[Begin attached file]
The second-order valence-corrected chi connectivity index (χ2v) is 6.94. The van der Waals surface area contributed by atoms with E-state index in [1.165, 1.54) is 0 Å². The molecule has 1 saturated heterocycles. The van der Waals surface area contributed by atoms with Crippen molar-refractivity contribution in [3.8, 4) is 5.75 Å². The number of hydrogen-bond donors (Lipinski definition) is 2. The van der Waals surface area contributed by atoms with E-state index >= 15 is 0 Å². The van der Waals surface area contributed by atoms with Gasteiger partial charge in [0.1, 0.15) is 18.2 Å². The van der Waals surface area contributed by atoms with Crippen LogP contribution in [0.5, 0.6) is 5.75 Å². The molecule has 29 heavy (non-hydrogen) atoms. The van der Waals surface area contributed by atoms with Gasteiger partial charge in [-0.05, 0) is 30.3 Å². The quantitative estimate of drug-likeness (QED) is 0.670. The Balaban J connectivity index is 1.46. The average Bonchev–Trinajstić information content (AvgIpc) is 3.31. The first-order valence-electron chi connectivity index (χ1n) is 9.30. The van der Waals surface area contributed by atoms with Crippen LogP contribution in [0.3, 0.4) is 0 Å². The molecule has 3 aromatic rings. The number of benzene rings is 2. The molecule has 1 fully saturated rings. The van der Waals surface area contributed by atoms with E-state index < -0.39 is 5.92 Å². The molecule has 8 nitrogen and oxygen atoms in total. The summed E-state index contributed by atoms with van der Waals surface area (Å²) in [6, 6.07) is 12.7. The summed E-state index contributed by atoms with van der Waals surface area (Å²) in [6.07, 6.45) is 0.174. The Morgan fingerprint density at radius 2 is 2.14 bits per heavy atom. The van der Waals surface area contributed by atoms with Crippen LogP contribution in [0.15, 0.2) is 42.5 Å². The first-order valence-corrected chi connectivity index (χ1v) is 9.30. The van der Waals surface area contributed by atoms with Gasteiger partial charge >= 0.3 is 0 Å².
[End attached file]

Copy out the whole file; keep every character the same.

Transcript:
The second-order valence-corrected chi connectivity index (χ2v) is 6.94. The van der Waals surface area contributed by atoms with E-state index in [1.165, 1.54) is 0 Å². The molecule has 1 saturated heterocycles. The van der Waals surface area contributed by atoms with Crippen molar-refractivity contribution in [3.8, 4) is 5.75 Å². The number of hydrogen-bond donors (Lipinski definition) is 2. The van der Waals surface area contributed by atoms with E-state index >= 15 is 0 Å². The van der Waals surface area contributed by atoms with Gasteiger partial charge in [0.1, 0.15) is 18.2 Å². The van der Waals surface area contributed by atoms with Crippen LogP contribution in [0.5, 0.6) is 5.75 Å². The molecule has 29 heavy (non-hydrogen) atoms. The van der Waals surface area contributed by atoms with Gasteiger partial charge in [-0.05, 0) is 30.3 Å². The quantitative estimate of drug-likeness (QED) is 0.670. The Balaban J connectivity index is 1.46. The average Bonchev–Trinajstić information content (AvgIpc) is 3.31. The first-order valence-electron chi connectivity index (χ1n) is 9.30. The van der Waals surface area contributed by atoms with Crippen LogP contribution in [0.3, 0.4) is 0 Å². The molecule has 3 aromatic rings. The number of benzene rings is 2. The molecule has 1 fully saturated rings. The van der Waals surface area contributed by atoms with E-state index < -0.39 is 5.92 Å². The molecule has 8 nitrogen and oxygen atoms in total. The summed E-state index contributed by atoms with van der Waals surface area (Å²) in [6, 6.07) is 12.7. The summed E-state index contributed by atoms with van der Waals surface area (Å²) in [6.07, 6.45) is 0.174. The Morgan fingerprint density at radius 2 is 2.14 bits per heavy atom. The van der Waals surface area contributed by atoms with Crippen LogP contribution in [0.15, 0.2) is 42.5 Å². The first-order valence-corrected chi connectivity index (χ1v) is 9.30. The van der Waals surface area contributed by atoms with Gasteiger partial charge >= 0.3 is 0 Å².